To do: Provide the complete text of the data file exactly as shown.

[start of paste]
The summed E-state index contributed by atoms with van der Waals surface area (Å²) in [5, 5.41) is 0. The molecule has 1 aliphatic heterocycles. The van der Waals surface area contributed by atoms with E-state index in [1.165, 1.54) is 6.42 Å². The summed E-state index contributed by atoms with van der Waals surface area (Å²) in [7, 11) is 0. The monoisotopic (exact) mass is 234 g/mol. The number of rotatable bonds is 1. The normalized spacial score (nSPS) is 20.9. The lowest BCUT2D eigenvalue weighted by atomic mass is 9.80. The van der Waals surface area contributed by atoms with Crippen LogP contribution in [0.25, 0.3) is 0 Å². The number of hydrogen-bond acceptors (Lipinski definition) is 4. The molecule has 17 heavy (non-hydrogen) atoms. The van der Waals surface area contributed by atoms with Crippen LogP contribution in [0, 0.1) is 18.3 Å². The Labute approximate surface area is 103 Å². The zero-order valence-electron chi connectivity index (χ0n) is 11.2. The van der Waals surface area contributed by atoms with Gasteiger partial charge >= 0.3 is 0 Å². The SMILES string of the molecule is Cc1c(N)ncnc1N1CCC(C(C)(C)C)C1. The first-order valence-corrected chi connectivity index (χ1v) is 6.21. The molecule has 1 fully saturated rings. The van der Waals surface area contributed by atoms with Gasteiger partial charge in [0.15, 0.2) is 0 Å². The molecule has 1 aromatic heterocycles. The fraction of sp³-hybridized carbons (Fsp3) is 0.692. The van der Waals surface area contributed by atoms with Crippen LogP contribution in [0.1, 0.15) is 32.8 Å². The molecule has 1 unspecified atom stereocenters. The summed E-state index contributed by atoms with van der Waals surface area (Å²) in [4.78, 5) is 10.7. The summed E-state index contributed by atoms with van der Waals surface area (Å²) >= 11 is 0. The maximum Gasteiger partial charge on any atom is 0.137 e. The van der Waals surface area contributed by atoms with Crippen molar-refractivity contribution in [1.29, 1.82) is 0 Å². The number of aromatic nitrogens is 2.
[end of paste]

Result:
The summed E-state index contributed by atoms with van der Waals surface area (Å²) in [5, 5.41) is 0. The molecule has 1 aliphatic heterocycles. The van der Waals surface area contributed by atoms with E-state index in [1.165, 1.54) is 6.42 Å². The summed E-state index contributed by atoms with van der Waals surface area (Å²) in [7, 11) is 0. The monoisotopic (exact) mass is 234 g/mol. The number of rotatable bonds is 1. The normalized spacial score (nSPS) is 20.9. The lowest BCUT2D eigenvalue weighted by atomic mass is 9.80. The van der Waals surface area contributed by atoms with Crippen LogP contribution in [0.25, 0.3) is 0 Å². The number of hydrogen-bond acceptors (Lipinski definition) is 4. The molecule has 17 heavy (non-hydrogen) atoms. The van der Waals surface area contributed by atoms with Crippen LogP contribution in [0, 0.1) is 18.3 Å². The Labute approximate surface area is 103 Å². The zero-order valence-electron chi connectivity index (χ0n) is 11.2. The van der Waals surface area contributed by atoms with Gasteiger partial charge >= 0.3 is 0 Å². The SMILES string of the molecule is Cc1c(N)ncnc1N1CCC(C(C)(C)C)C1. The first-order valence-corrected chi connectivity index (χ1v) is 6.21. The molecule has 1 fully saturated rings. The van der Waals surface area contributed by atoms with Gasteiger partial charge in [0.15, 0.2) is 0 Å². The molecule has 1 aromatic heterocycles. The fraction of sp³-hybridized carbons (Fsp3) is 0.692. The van der Waals surface area contributed by atoms with Crippen LogP contribution in [0.1, 0.15) is 32.8 Å². The molecule has 1 unspecified atom stereocenters. The summed E-state index contributed by atoms with van der Waals surface area (Å²) in [4.78, 5) is 10.7. The summed E-state index contributed by atoms with van der Waals surface area (Å²) >= 11 is 0. The maximum Gasteiger partial charge on any atom is 0.137 e. The van der Waals surface area contributed by atoms with Crippen molar-refractivity contribution in [1.29, 1.82) is 0 Å². The number of aromatic nitrogens is 2.